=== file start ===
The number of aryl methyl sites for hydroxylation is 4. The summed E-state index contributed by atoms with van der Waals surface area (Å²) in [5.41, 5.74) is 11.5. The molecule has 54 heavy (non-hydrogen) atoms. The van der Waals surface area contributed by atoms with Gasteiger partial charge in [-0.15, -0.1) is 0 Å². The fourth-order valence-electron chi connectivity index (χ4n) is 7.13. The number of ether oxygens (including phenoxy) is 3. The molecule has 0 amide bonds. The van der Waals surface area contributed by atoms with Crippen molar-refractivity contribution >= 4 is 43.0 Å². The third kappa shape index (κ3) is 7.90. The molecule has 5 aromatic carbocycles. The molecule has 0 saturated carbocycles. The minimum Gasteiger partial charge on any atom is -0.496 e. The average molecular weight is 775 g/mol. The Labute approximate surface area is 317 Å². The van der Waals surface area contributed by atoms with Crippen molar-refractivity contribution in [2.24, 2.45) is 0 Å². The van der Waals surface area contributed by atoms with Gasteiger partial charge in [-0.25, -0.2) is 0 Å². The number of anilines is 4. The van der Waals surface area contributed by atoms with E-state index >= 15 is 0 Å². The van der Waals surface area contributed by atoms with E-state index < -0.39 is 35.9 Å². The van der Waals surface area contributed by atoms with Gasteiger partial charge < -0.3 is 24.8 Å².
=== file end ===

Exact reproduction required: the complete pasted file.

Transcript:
The number of aryl methyl sites for hydroxylation is 4. The summed E-state index contributed by atoms with van der Waals surface area (Å²) in [5.41, 5.74) is 11.5. The molecule has 54 heavy (non-hydrogen) atoms. The van der Waals surface area contributed by atoms with Gasteiger partial charge in [-0.15, -0.1) is 0 Å². The fourth-order valence-electron chi connectivity index (χ4n) is 7.13. The number of ether oxygens (including phenoxy) is 3. The molecule has 0 amide bonds. The van der Waals surface area contributed by atoms with Crippen molar-refractivity contribution >= 4 is 43.0 Å². The third kappa shape index (κ3) is 7.90. The molecule has 5 aromatic carbocycles. The molecule has 0 saturated carbocycles. The minimum Gasteiger partial charge on any atom is -0.496 e. The average molecular weight is 775 g/mol. The Labute approximate surface area is 317 Å². The van der Waals surface area contributed by atoms with Crippen molar-refractivity contribution in [2.24, 2.45) is 0 Å². The van der Waals surface area contributed by atoms with Gasteiger partial charge in [-0.25, -0.2) is 0 Å². The number of anilines is 4. The van der Waals surface area contributed by atoms with E-state index >= 15 is 0 Å². The van der Waals surface area contributed by atoms with E-state index < -0.39 is 35.9 Å². The van der Waals surface area contributed by atoms with Gasteiger partial charge < -0.3 is 24.8 Å².